Peter O'Neill and his supporters insist they are Papua New Guinea's caretaker government in the lead-up to next month's general election despite his administration being declared illegal by the Supreme Court yesterday.
The ruling, reiterating the court's December decision that Sir Michael Somare was the country's legitimate Prime Minister, has thrown new uncertainty over the country's lingering political impasse.
While the Somare group's attempt to be sworn in as caretaker government at Government House has so far been unsuccessful, Peter O'Neill's group is attempting to have a special sitting of parliament.
Sir Michael has been forming his administration to see the country through to the June election.
His son, the Angoram MP Arthur Somare says the ruling has restored the integrity of the constitution after Peter O'Neill's coalition controversially removed Sir Michael in August last year, sparking a constitutional crisis.
Arthur Somare says he hopes there are no further attempts to delay next month's polling as Mr O'Neill has been facing significant pressure from within his coalition to do so.
However with the writs for PNG's election signed last week by the Governor-General, the election process is formally underway and Mr Somare says it's important that politicians seek the people's backing.
"This is all about the constitution, it is not necessarily about Sir Michael the person, but the integrity of the constitution has been restored now as a consequence of this court decision, and the correct place to assert that you have the mandate of the people is through a general election."
A member of Sir Michael Somare's government, Sir Arnold Amet, says its new caretaker administration is unlikely to change controversial legislation brought in by the Peter O'Neill government.
It is really a caretaker regime, just to keep the country stable and manage the elections that have begun - the process having begun. So any major decisions really have to wait the new house being elected and the new government being formed.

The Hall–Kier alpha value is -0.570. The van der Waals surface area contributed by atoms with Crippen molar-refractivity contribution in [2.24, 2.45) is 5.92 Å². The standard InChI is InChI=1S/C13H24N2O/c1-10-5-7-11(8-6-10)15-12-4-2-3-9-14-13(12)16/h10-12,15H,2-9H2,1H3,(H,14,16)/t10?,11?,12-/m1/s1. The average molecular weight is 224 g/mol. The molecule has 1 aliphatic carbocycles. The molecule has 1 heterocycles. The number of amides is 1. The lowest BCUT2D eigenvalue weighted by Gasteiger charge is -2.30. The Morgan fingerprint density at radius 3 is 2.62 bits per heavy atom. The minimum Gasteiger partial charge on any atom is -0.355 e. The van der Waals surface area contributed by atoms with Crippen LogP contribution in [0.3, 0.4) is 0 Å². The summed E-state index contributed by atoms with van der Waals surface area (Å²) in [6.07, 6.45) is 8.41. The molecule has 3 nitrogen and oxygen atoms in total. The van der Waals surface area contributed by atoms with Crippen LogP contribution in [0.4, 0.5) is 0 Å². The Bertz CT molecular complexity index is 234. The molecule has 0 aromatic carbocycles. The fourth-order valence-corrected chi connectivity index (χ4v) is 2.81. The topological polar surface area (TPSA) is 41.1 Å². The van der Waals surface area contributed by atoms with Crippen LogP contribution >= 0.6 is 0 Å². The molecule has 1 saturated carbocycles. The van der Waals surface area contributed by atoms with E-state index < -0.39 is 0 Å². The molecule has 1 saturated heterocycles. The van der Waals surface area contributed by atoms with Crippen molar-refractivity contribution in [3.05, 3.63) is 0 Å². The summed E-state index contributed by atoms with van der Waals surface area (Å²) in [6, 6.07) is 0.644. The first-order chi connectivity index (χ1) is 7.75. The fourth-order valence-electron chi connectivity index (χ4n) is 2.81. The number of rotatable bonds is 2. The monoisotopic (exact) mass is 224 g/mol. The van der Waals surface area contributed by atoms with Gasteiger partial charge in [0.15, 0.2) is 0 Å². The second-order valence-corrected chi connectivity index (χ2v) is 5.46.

Two of the five judges abstained from making a ruling, with Justice Bernard Sakora saying that to participate would contradict his oath as a judge.
Peter O'Neill says the fact that two senior judges abstained on the ruling, means that a new bench should have been established for the hearing.
He describes the court ruling as mischievous, coming from a bench which he says is tainted by corrupt practices.
Sir Arnold Amet says Peter O'Neill's response is not what is expected of leaders.
To simply describe our judiciary as being corrupt because a judgement hasn't gone his way is really most inappropriate for a person who holds himself up as a leader and a Prime Minister, our leader.
However, the Chief Justice Sir Salamo Injia has been repeatedly called on by the O'Neill coalition to resign over allegations of misconduct and claims of bias in the hearings into the legality of Mr O'Neill's election last August.
Peter O'Neill says Sir Salamo has stubbornly refused to stand down, bringing the Supreme Court into collision with parliament.
And as a result we now have a ruling that is tainted, biased and not enforceable by law. Therefore we are ignoring that and all agencies of government are ignoring that particular order. And therefore the government is now in caretaker mode until the return of writs.
Meanwhile, signs that police will not let the Somare group into Government House to be sworn in have followed reports that police factions supporting the rival political groups have had a standoff in the capital.
But both sides appear in agreement that the national election must go ahead as scheduled next month.